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I got the 18 mm x 1.5 mm regulator from Travis yesterday, and made a "tiny" tank from a piece of 1-1/8 steel roundbar 3" long, drilled 2" deep and tapped to match the regulator threads.... I already have one for 5/8"-18 NF threads, but this is the first time I needed one for a reg. with the larger threads.... I tested it the way it came, and it was set for 1,800 psi, and fitted with a 3K burst disc on the output side.... so I replaced the disc with a 5K because I need to be able to increase the pressure to as much as 3,200 psi, which is the MSWP for the tube on my regulated 6 mm.... From initial testing I wanted to try 2,800 psi, so I pulled the reg. apart and found some very strange looking Bellevilles.... Intead of a simple concave/convex shape, they were stamped with a ridge in them, halfway between the inside and outside edges.... Travis had sent me some standard 0.032" Bellevilles, which I am much more familiar with, so I decided to use those.... A series stack of the 0.032" thick would not allow me to get a high enough setpoint, and I would normally use the 0.047" ones for this pressure, but decided that since I had enough I would try a series/parallel arrangement using nested pairs of the 0.032" Bellevilles.... The data I had said that arrangement would be not quite as stiff as a single 0.047", which meant it should be easier to adjust.... I tried 6 pairs and got an output pressure of just 47 psi :shock: so I added another pair, a total or 14 of the 0.032" Bellevilles, arranged like this....

)) (( )) (( )) (( ))

The reg. body is on the left, and the large end of the piston is on the right.... This arrangement gave me about 2400 psi, and I tried a 0.020" shim and that jumped to 3300.... I ended up with 0.012" of shims and got a nice solid, stable 2800 psi, within about +- 10 psi each time I burped it.... and it returned to the setpoint pressure within a few seconds.... Although the base regulator is Chinese, it has a Delrin ball running on the seat, like the Ninja regs. do.... and seems very stable.... I guess I'll find out if it remains that way in the long term, but I have a good feeling about this combination.... I fitted it to my 500 cc 4500 psi CF bottle, measured up the length I needed to clear the trigger group, cut the tube to length, and set it up in my milling attachment in my lathe to drill the mounting holes for the tank block....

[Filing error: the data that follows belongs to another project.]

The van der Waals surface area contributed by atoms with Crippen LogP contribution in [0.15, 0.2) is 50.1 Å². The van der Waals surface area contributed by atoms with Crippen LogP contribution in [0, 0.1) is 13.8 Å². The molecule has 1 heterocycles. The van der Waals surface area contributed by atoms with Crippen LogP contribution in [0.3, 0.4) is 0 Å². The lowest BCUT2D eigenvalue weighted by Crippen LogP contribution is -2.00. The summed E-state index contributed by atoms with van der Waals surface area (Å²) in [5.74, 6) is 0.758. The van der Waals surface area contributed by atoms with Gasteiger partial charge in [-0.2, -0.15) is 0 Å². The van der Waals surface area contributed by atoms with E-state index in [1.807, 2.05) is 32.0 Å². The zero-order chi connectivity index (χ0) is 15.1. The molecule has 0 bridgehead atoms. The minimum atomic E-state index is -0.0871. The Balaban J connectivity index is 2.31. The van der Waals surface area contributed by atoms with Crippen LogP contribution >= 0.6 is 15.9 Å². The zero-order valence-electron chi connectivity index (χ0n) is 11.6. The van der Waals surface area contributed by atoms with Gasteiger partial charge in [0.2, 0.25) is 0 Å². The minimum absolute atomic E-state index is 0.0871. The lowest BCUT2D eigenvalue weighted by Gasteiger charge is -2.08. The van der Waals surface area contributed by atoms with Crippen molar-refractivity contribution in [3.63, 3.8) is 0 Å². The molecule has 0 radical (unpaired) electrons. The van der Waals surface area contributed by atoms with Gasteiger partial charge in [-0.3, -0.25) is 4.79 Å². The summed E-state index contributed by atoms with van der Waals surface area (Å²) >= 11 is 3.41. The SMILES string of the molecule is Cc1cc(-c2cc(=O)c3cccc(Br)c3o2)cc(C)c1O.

When I made the tank block, I put the holes at a 45 deg. angle to vertical/horizontal, so that I could remove it without pulling the barrel.... This made the setup to drill the holes so that the tank lined up with the trigger group a real PITA.... I ended up using a 5/16" steel rod through the valve screw holes, and a long level with a 45 deg. bubble, and checked and double-checked as I twisted the tube in the milling vice.... I positioned the milling attachment vice in the horizontal and vertical to drill the hole in the middle of the tube, and the correct distance from the end, and with much trepidation, drilled the first hole.... I deburred it while still in place, slid in the tank block and threaded in one screw, and the alignment looked good, so I drilled straight through the tube, and now had two holes.... I loosened the vice, turned the tube 90 deg., inserted the steel rod through them, and used a machinists square on the bed of the lathe to set the tube perfectly, and then checked the distance from the end, and drill the other two holes.... After deburring, all four screws went in with my fingers, and here is the result....

Image

The next thing I have to do is build another set of "guts" for my version of the ART/SS valve.... Based on the results of the first one, I have more confidence in my ability to make a second one that will hopefully work "fresh off the lathe" compared to the long learning process I had the first time around.... Once the second valve is complete, I will be able to assemble the pressure tube and see if it holds air.... The tank / regulator assembly is currently sitting with 1500 psi in it and seems to be holding perfectly.... The plenum is exactly 11" long inside, which makes the volume including the valve 165 cc....